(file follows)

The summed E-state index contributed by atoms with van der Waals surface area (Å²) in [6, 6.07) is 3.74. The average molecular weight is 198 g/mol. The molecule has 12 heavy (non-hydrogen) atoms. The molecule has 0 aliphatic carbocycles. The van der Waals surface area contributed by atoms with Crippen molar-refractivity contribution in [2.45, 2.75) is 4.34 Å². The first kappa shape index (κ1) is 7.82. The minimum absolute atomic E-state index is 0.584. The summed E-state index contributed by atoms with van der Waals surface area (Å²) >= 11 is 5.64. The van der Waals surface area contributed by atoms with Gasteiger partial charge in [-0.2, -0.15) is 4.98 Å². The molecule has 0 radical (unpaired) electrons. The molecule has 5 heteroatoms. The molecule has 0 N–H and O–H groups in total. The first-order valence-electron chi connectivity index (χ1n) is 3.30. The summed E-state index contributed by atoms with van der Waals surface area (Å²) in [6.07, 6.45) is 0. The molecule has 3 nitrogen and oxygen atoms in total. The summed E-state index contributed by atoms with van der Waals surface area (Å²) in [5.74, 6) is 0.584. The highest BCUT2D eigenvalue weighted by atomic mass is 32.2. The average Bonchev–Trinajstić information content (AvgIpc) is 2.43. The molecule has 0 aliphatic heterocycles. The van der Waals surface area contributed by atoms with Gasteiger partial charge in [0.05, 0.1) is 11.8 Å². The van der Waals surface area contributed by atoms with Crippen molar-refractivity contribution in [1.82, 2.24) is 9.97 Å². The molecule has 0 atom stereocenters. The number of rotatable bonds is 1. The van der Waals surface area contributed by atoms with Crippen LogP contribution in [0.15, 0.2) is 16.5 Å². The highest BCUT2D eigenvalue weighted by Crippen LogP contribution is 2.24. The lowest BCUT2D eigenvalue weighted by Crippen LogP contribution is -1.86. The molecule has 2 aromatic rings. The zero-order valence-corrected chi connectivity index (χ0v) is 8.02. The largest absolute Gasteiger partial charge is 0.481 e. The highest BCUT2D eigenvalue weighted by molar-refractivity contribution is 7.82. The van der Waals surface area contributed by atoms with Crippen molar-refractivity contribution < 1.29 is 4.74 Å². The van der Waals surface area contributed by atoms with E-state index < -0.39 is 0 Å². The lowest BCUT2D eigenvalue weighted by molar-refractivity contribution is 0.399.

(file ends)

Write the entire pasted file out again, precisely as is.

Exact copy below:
The summed E-state index contributed by atoms with van der Waals surface area (Å²) in [6, 6.07) is 3.74. The average molecular weight is 198 g/mol. The molecule has 12 heavy (non-hydrogen) atoms. The molecule has 0 aliphatic carbocycles. The van der Waals surface area contributed by atoms with Crippen molar-refractivity contribution in [2.45, 2.75) is 4.34 Å². The first kappa shape index (κ1) is 7.82. The minimum absolute atomic E-state index is 0.584. The summed E-state index contributed by atoms with van der Waals surface area (Å²) >= 11 is 5.64. The van der Waals surface area contributed by atoms with Gasteiger partial charge in [-0.2, -0.15) is 4.98 Å². The molecule has 0 radical (unpaired) electrons. The molecule has 5 heteroatoms. The molecule has 0 N–H and O–H groups in total. The first-order valence-electron chi connectivity index (χ1n) is 3.30. The summed E-state index contributed by atoms with van der Waals surface area (Å²) in [6.07, 6.45) is 0. The molecule has 3 nitrogen and oxygen atoms in total. The summed E-state index contributed by atoms with van der Waals surface area (Å²) in [5.74, 6) is 0.584. The highest BCUT2D eigenvalue weighted by atomic mass is 32.2. The average Bonchev–Trinajstić information content (AvgIpc) is 2.43. The molecule has 0 aliphatic heterocycles. The van der Waals surface area contributed by atoms with Gasteiger partial charge in [0.05, 0.1) is 11.8 Å². The van der Waals surface area contributed by atoms with Crippen molar-refractivity contribution in [1.82, 2.24) is 9.97 Å². The molecule has 0 atom stereocenters. The number of rotatable bonds is 1. The van der Waals surface area contributed by atoms with Crippen LogP contribution in [0.15, 0.2) is 16.5 Å². The highest BCUT2D eigenvalue weighted by Crippen LogP contribution is 2.24. The lowest BCUT2D eigenvalue weighted by Crippen LogP contribution is -1.86. The molecule has 2 aromatic rings. The zero-order valence-corrected chi connectivity index (χ0v) is 8.02. The largest absolute Gasteiger partial charge is 0.481 e. The highest BCUT2D eigenvalue weighted by molar-refractivity contribution is 7.82. The van der Waals surface area contributed by atoms with Crippen molar-refractivity contribution < 1.29 is 4.74 Å². The van der Waals surface area contributed by atoms with E-state index < -0.39 is 0 Å². The lowest BCUT2D eigenvalue weighted by molar-refractivity contribution is 0.399.